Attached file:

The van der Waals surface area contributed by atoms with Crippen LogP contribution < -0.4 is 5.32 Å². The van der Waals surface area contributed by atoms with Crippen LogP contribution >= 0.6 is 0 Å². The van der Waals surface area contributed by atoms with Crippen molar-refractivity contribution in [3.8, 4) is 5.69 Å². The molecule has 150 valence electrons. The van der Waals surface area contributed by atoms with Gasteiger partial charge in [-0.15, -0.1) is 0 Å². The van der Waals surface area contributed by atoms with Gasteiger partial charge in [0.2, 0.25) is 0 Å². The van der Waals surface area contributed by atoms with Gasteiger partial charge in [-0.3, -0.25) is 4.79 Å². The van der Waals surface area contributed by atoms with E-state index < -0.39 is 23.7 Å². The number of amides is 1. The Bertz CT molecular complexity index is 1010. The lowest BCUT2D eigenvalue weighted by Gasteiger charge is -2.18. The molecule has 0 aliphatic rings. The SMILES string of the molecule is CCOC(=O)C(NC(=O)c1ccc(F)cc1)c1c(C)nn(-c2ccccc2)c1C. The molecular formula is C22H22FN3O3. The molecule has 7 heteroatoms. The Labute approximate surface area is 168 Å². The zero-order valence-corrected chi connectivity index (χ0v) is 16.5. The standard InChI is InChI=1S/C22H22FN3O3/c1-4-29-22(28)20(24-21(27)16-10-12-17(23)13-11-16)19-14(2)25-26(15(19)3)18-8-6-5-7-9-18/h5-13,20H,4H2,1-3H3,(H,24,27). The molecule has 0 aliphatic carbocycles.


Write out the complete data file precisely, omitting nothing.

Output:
The van der Waals surface area contributed by atoms with Crippen LogP contribution < -0.4 is 5.32 Å². The van der Waals surface area contributed by atoms with Crippen LogP contribution >= 0.6 is 0 Å². The van der Waals surface area contributed by atoms with Crippen molar-refractivity contribution in [3.8, 4) is 5.69 Å². The molecule has 150 valence electrons. The van der Waals surface area contributed by atoms with Gasteiger partial charge in [-0.15, -0.1) is 0 Å². The van der Waals surface area contributed by atoms with Gasteiger partial charge in [0.2, 0.25) is 0 Å². The van der Waals surface area contributed by atoms with Gasteiger partial charge in [-0.3, -0.25) is 4.79 Å². The van der Waals surface area contributed by atoms with E-state index < -0.39 is 23.7 Å². The number of amides is 1. The Bertz CT molecular complexity index is 1010. The lowest BCUT2D eigenvalue weighted by Gasteiger charge is -2.18. The molecule has 0 aliphatic rings. The SMILES string of the molecule is CCOC(=O)C(NC(=O)c1ccc(F)cc1)c1c(C)nn(-c2ccccc2)c1C. The molecular formula is C22H22FN3O3. The molecule has 7 heteroatoms. The Labute approximate surface area is 168 Å². The zero-order valence-corrected chi connectivity index (χ0v) is 16.5. The standard InChI is InChI=1S/C22H22FN3O3/c1-4-29-22(28)20(24-21(27)16-10-12-17(23)13-11-16)19-14(2)25-26(15(19)3)18-8-6-5-7-9-18/h5-13,20H,4H2,1-3H3,(H,24,27). The molecule has 0 aliphatic carbocycles.